This is correct in my understanding, although computational uncertainty is different from Heizenberg uncertainty relationship, as argued by the previous poster.You can attempt to describe living things as dynamical systems, but with such systems, you have to make many assumptions (in order to reduce complexity, and even then you're dealing with a non-linear system) in order to get tiny pictures of macro behavior, which may reveal some aspect or a portion of the full picture. With things like this, the system is inherently chaotic, and large changes in emergent behavior come with even the most miniscule numerical approximation (have you heard of the butterfly effect?). So, due to the uncertainty principle (you can measure position or energy but not both at once), there is no way of getting around approximations, so therefore it is impossible to model a real living thing. The only closed solution for an atom is the hydrogen solution, and so every other atom is just an approximation. It took a year to figure out hydrogen after Schrodinger introduced the equation for slow speeds, and it only consists of a proton and an electron. It took ten years to get reasonably approximate solutions to helium, which is just two electrons, two protons, and two neutrons. You can only imagine how much computing power you need to approximate a molecule. The most powerful supercomputer in the world was made in order to model how protiens fold, and it can only yield approximations, as long as enough assumptions are made in order to reduce complexity. The point is, since these efforts end up with mere approximations, and not exact solutions, when you model a living thing, the error in "knowable initial state" increases more than factorialy, and when you simulate this over time, the behavior of the system will be drastically different from reality, and every time you run the model, you'll get different answers. Even if you had a universal computer (a computer that can calculate anything exactly--which isn't physically realizable), you'd still have to contend with the uncertainty principle, and every time you simulate your model, you'll end up with the wrong behavior of the system due to chaos.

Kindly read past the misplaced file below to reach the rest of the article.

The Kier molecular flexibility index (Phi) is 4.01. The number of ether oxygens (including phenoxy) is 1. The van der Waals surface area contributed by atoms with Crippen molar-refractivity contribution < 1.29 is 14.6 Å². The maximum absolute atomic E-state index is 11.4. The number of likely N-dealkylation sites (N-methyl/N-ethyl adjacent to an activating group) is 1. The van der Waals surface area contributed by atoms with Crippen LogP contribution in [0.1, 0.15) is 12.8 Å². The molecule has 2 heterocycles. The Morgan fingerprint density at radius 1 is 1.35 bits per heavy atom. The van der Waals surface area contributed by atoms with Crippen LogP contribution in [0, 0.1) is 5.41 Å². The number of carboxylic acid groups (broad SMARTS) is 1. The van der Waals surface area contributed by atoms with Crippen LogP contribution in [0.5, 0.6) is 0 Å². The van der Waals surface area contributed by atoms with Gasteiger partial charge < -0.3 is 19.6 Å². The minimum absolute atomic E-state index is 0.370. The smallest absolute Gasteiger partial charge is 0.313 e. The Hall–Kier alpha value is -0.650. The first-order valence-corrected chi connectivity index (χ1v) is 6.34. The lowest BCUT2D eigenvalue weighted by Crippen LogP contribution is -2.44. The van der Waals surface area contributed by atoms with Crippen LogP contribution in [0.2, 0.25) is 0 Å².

This is, as far as my knowledge and understanding of objective truth serves me, objectively true, so you must accept it. As for now, you'll have to trust me, but go ahead and learn all the things needed in order to know why. You made a remark about what I just explained in detail, so I guess you would accept it. I gotta go right now, I'll come back later and finnish replying to your post.
Any way, this dispermits us to make a realistic computational model of matter that can describe exactly how some more complex systems evolve in time.
For that particular reason we have physics, biology, etc., since else, we could all reduce the materialistic science to some fundamental physics theory, and even develop economic models including that of human behaviour at the basis of that.
As we know we can't reduce everything in any meaningfull way to physics, which makes it obvious we need other sciences too.